Sunday, October 11, 2015

another hopefully the last long-winded stream of consciousness ramble signifying nothing...,

sundaily |  "If we are denied what is rightfully due to us, then there has to be unified action that we take that will force the justice that we seek," he said from a podium near the steps of the US Capitol building.

"There must come a time when we say, enough is enough. It must change, and I am willing to do whatever it takes to bring about that change."

His message found resonance with speakers and many protesters at the rally, who invoked recent acts of alleged excessive use of police force, including some that proved deadly.

"Twenty years ago, the death of Tamir Rice would have fallen on deaf ears, left for the police to write a false report, and not broadcast for the world to know," organiser Tamika Mallory said, referring to last year's police shooting of a 12-year-old boy in Cleveland, Ohio.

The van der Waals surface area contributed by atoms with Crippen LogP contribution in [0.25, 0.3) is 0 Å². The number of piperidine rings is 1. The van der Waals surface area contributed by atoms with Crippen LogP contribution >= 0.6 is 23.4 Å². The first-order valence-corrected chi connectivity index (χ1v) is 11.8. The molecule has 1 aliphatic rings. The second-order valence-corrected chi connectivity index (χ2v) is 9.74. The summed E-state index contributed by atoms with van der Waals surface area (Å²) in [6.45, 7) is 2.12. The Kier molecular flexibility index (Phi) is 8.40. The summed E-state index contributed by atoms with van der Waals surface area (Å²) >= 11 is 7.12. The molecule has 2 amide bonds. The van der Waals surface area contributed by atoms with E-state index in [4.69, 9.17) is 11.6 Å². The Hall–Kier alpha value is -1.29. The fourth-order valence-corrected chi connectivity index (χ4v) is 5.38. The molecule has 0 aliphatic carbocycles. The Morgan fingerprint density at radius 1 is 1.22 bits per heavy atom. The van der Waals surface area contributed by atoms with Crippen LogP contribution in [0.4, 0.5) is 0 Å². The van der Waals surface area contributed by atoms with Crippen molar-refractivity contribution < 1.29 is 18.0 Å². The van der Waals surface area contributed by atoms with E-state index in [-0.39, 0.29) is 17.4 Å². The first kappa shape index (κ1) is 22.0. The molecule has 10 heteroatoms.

She also recalled the now infamous deaths at police hands of Michael Brown in Ferguson, Missouri, and Eric Garner in New York that inspired the "Black Lives Matter" movement, whose slogan was omnipresent on the Mall.

Beyond the growing media attention and accountability, though, there are mixed signs of progress over the two decades since the original march.

The unemployment rate for black men in the US has stubbornly hovered around eight percent since 1995, twice that of white men.

The rate at which African-Americans are arrested has declined slightly, but they remain six times more likely than whites to be detained and often face harsher sentences for comparable crimes, according to the National Association for the Advancement of Colored People (NAACP).

Barack Obama attended the original Million Man March, prior to being elected America's first black president, but the US leader was in California during the latest protest.